At a glance
- Many of Zurich’s power market customers have invoked emergency planning and business continuity plans
- The challenge our customers are facing is that the pandemic is not the typical short-sharp-time-bound events
- Blurring the traditional lines between emergency planning and business continuity
Many of Zurich’s power market customers have invoked emergency planning (EP) and business continuity plans (BCP) to manage the challenges of the current pandemic; and what an amazing job they are all doing. The start of 2020 was no different from other year, with business as usual routine operating activities set out in mature asset management strategies. Plant and equipment failures were undoubtedly forcing a well-oiled maintenance team to work longer hours and additional days to return the asset to the National Grid, keeping the lights on and returning the revenue stream to the asset owners account. Asset-life was normal; however, the pandemic forced a real-time test of the organisational plans set up to minimise the impact on the business from large-scale external events.
Typical emergency plans set out how to manage events such as fire, explosion, flood and trespass. With the continuity plans setting out how the organisation manages the aftermath: how this limits the impact on production, how it upholds the brand reputation and ultimately how the business returns to normal.
The challenge our customers are facing is that the pandemic is not the typical short-sharp-time-bound event [there isn’t a loss event to deal with]. Instead this is a protracted change to the external environment that influences operational decisions. Blurring the traditional lines between emergency planning and business continuity.
Creating a secure operating environment
The first challenge owners and operators had to overcome is: ‘how do they keep the virus off site?’ Knowing that a single virus carrier can infect up to three people in the UK quickly led to discussions on how sites can isolate themselves: vital but for many not possible. Contractors form a critical mass for many maintenance activities with many working across multiple sites. This challenge has led to power stations forming a dedicated 24/7 operations workforce, each member living on site, away from their immediate families. Sites have established new procedures for maintaining the 2-metre distancing requirements with all staff and contractors completing a specially designed COVID-19 induction.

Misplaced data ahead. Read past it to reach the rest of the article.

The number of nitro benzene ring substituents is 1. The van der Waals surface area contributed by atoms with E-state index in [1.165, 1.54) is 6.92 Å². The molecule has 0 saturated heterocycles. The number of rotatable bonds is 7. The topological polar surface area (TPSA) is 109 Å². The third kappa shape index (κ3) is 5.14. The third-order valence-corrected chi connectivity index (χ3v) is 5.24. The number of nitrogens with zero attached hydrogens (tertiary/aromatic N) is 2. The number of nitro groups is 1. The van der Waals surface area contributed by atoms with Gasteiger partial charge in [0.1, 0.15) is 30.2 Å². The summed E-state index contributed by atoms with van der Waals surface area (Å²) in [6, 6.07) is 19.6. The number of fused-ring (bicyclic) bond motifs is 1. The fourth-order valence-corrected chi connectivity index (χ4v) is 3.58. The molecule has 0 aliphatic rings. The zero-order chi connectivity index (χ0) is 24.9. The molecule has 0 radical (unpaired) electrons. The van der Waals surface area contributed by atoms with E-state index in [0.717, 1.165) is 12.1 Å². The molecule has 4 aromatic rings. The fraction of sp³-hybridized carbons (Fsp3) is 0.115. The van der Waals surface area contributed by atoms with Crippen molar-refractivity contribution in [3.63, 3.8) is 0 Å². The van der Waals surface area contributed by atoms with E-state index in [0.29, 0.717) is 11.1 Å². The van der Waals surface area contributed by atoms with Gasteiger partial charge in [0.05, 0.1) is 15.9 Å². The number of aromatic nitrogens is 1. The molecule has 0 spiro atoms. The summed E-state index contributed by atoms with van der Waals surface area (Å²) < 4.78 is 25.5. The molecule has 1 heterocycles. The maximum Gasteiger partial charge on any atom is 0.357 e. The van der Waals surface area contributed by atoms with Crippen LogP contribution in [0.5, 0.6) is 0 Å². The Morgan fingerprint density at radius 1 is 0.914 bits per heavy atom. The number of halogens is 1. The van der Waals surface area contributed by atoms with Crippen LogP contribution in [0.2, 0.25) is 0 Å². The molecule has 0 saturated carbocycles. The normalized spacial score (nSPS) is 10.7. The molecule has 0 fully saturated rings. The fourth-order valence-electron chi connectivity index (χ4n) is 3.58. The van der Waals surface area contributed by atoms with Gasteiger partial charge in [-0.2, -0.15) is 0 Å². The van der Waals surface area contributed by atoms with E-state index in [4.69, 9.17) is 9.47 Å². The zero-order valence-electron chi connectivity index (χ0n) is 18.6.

The virus doesn’t care about work-planning, it doesn’t know that asset integrity inspections are planned. The management team cannot afford for scheduled checks to be cancelled; it will result in the unit becoming non-operational indefinitely in the pandemic environment. Zurich Risk Engineering and our Engineering Inspections team have been able to support essential maintenance inspections. For example, for those sites completing work defined under the Pressure Systems Regulations (PSSR 2000). Working closely with customers our Risk Engineers and Engineering Inspectors are attending sites and completing assessments that [results permitting] allow the generating unit to return to service, minimising the impact to the National Grid ESO.
The Original Equipment manufacturers (OEMs) have established their own internal procedures to support the industry and to minimise the likelihood of their teams becoming overwhelmed with the virus, potentially reducing the support provided. The commitment to complete major and minor outages is being met through carefully controlled team work and on-site distancing.
There was little time for our customers to plan for the specifics of a pandemic and it is unlikely that, ‘managing the impact of a pandemic’ formed part of their EPs. Our customers have experienced a large percentage of staff and skills shortages due to either those who battle with the disease and those self-isolating at home. Recruiters have been reaching out to their contacts, checking on availability, seeing what is possible for site cover. Staff have been calling colleagues, both those still working and those retired in an effort to develop staffing plans, filling gaps either real or forecast.